It’s no wonder that one of the smallest little critters that basically live in the dark, can do the most damage to managed landscapes. Though they simply look like a deformed, eyeless mouse, moles are not rodents. Moles are known as insectivores, an animal family that survives by feeding on invertebrate prey.
There are seven known species of moles in North America and of all mammals, the mole is least understood. It is very difficult to maintain moles in captivity, and their fossorial existence makes studies very difficult. Still, there are basic facts known about them, and successful control in managed landscape systems requires a basic understanding of mole biology.
Moles spend most of their lives underground feeding on invertebrate animals (worms, grubs, larve, centipedes, slugs) living in the topsoil. The diet patterns usually parallel the fauna found in the given environment. Moles lack the dental features for consuming plants such as roots and stems and, as a result, are considered carnivores. Occasionally moles will cut surface vegetation and bring it down to their nest, as bedding, but this is not eaten. Moles are well-adapted to living underground and their most-known feature of wide hands with long claws allow them to penetrate loose soil, similar to the motion of swimming the breast-stroke. The other notable feature, or lack thereof, is their eyes. Nearly invisible since they are of little use underground, they remain concealed. Moles also have very sensitive ears; however, there are no external signs of them and evolution also kept them a non-factor since sound travels well underground than in the air.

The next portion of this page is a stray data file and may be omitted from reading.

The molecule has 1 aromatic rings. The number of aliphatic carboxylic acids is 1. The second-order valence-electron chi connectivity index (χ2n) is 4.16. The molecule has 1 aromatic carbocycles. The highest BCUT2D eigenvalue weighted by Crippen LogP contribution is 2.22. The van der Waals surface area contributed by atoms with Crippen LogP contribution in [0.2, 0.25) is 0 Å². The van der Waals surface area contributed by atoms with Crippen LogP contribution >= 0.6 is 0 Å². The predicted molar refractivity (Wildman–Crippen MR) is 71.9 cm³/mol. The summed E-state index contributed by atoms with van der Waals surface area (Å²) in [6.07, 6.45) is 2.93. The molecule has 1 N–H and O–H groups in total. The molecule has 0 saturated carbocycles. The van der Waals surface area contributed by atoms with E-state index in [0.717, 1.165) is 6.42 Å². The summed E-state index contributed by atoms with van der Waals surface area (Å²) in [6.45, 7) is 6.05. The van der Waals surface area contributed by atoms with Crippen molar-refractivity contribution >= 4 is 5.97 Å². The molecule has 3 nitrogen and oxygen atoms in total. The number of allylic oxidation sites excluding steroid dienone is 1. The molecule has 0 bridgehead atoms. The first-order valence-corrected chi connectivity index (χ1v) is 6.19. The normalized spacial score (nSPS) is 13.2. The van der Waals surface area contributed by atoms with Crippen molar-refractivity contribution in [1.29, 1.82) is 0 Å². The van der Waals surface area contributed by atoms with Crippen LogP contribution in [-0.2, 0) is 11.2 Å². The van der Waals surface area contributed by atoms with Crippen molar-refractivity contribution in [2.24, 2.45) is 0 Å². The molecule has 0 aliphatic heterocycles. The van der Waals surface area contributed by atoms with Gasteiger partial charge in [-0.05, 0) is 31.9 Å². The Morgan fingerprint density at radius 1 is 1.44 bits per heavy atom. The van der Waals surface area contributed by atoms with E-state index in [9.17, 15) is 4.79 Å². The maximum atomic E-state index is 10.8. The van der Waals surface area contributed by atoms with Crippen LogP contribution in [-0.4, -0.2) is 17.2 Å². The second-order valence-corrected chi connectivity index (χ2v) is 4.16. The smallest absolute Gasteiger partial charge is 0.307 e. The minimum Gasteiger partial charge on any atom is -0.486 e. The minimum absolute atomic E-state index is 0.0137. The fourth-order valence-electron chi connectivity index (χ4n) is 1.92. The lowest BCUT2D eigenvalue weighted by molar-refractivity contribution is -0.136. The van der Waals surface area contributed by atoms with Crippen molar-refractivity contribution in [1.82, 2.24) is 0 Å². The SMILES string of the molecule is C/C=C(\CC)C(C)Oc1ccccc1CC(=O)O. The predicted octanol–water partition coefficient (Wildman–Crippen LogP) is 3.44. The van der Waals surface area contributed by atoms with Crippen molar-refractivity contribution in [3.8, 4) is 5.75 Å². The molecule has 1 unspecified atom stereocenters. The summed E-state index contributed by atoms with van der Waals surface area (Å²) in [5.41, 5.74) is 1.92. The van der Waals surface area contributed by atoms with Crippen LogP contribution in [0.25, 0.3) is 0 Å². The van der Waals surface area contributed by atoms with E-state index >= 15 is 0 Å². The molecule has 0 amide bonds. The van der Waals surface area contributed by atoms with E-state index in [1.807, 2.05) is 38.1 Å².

Though a mysterious critter to most, they still have a complex origin and unusual lifestyle and ecosystem that continues to baffle gardeners, golf course managers and landscapers.